Films and Shows To Celebrate Black History Month
The following is a list of television shows and films featuring black issues and all-black casts. A mixture of classics and contemporary, these works are important for the black community’s representation in media, as well as addressing prominent issues that they were facing at the time. Many of these are timeless. Not only because these stories are told well with great casts, but because many of the issues that these characters face are still being dealt with today.
According to Dr. John Lessard, English Associate Professor here at Pacific, these many notable black works have shown a history of resistance.
Whether it is from Oscar Micheaux’s “Within Our Gates” (1919) to Jordan Peele’s “Get Out” (2017), these films are, how Dr. Lessard best put it, “what one might broadly call counternarratives, counterimages and also counter-industrial practices and institutions.”
- “Soul Train” (1971 – 2006)
This American music-dance television show presented important representation for future black artists. “Soul Train” featured R&B, Soul and Dance/Pop performances. Additionally, funk, jazz, disco, gospel and hip-hop artists appeared as well. However, the host of the show, Don Cornelius, was not fond of hip-hop. Fun fact: Cornelius was the first black owner of a nationally syndicated TV franchise.
- “Fresh Prince of Bel Air” (1990 – 1996)
“Fresh Prince of Bel Air” defied the stereotypes as well as put these stereotypes in their place. A wealthy African American family in Bel Air, Los Angeles takes in a relative from Philadelphia who got caught into some trouble. It’s considered a classic. This is a show that one could watch over and over again because of the hilarious antics of Will and his family to the serious and all too real moments that they face.
- “Proud Family” (2001 – 2005)
This animated show had a distinctive art style and cast. Another show about a pretty well-off family comes into contact with Penny Proud (voiced by Kyla Pratt), trying to understand her heritage. The Kwanzaa episode was memorable and for a Disney show, was quite ahead of its time. Aside from the usual teenage angst Penny and their friends go through, feminism also came into play when Penny wanted to join the football team. Through all the obstacles that life may throw at Penny, at the end of the day, her zany family was always by her side.
- “Dear White People” (2017 – present)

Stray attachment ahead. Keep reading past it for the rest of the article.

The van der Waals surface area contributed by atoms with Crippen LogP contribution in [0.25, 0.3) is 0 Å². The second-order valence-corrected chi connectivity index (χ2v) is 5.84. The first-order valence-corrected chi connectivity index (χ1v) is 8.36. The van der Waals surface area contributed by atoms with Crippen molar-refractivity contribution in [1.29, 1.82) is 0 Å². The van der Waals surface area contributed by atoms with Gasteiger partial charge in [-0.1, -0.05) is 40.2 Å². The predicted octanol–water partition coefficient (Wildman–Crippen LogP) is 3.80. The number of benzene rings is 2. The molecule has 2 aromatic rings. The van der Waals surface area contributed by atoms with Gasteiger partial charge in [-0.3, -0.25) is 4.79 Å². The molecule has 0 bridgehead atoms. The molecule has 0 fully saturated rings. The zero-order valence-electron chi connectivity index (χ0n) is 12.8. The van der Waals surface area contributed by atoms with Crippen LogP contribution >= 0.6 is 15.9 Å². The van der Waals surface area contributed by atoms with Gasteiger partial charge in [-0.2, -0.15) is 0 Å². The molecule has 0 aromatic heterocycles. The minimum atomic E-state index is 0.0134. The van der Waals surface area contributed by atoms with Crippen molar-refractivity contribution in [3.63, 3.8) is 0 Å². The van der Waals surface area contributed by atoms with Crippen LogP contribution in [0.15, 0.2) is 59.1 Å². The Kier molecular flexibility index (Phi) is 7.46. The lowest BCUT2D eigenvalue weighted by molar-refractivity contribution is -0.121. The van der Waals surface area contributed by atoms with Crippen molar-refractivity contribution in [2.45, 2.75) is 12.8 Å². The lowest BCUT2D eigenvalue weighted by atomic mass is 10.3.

A predominantly white university comes in growing conflict between university politics, social injustice and ill-judged activism. The comedy-drama, satirical show “Dear White People” takes a look into not only external conflicts that the black community faces, but also inner conflicts. “Dear White People” can take the audience in an emotional rollercoaster ride: frustration, glee and shock. But the most memorable moments are ones of near-heartbreak, because some moments just hit too close to home.
- “Within Our Gates” (1919)
This film deliberately counters movies like D.W. Griffith’s “Birth of a Nation” (1915) that consisted of actors in blackface and deemed giving power to blacks as a threat to the white characters’ livelihoods. Black filmmaker, producer and distributor, Oscar Micheaux, tells the story of a young black woman trying to keep a Southern school for poor black children open to the public. Check this movie out as it’s one of the earliest black films to go against Hollywood’s imagery and narratives of the black communities.
- “Bamboozled” (2000)
I can’t talk about black films without mentioning one of the most notable figures for black film: Spike Lee. “Bamboozled” doesn’t get as much recognition as “Do The Right Thing” (1989) or “Malcolm X” (1992), but it’s a look into the hypocrisy of the entertainment industry, where a black writer pitches a show in which black people put on black face.
Dr. Lessard describes it as “a very bleak satire that takes a very critical look at Hollywood’s history and present of racist films and images.”
- “Moonlight” (2016)
In terms of black films, there has been a release of great studio films that are not just for entertainment, but also a way of painting the world around us in a color we are not all too familiar with. In “Moonlight,” directed by Barry Jenkins, we watch a young black kid grow into an adult in Miami. In three important stages of his life, this character goes through much physical and emotional abuse as well as difficulties with his identity. This films shines a light on a part of the unspoken difficulties that those who are black and LGBTQ+ face.
- Get Out (2017)
In American horror films, stereotypically, the token black character always dies first. But what happens when the main character is black? Reminiscent to Stanley Kramer’s “Who’s Coming to Dinner?” (1967), “Get Out” is a horror film where a young man meets his girlfriend’s parents for this first time. They just don’t know that he’s black. Alongside “Moonlight,” “Get Out’ received a lot of praise. It’s an original and innovative film where its subtlety is one of its greatest features.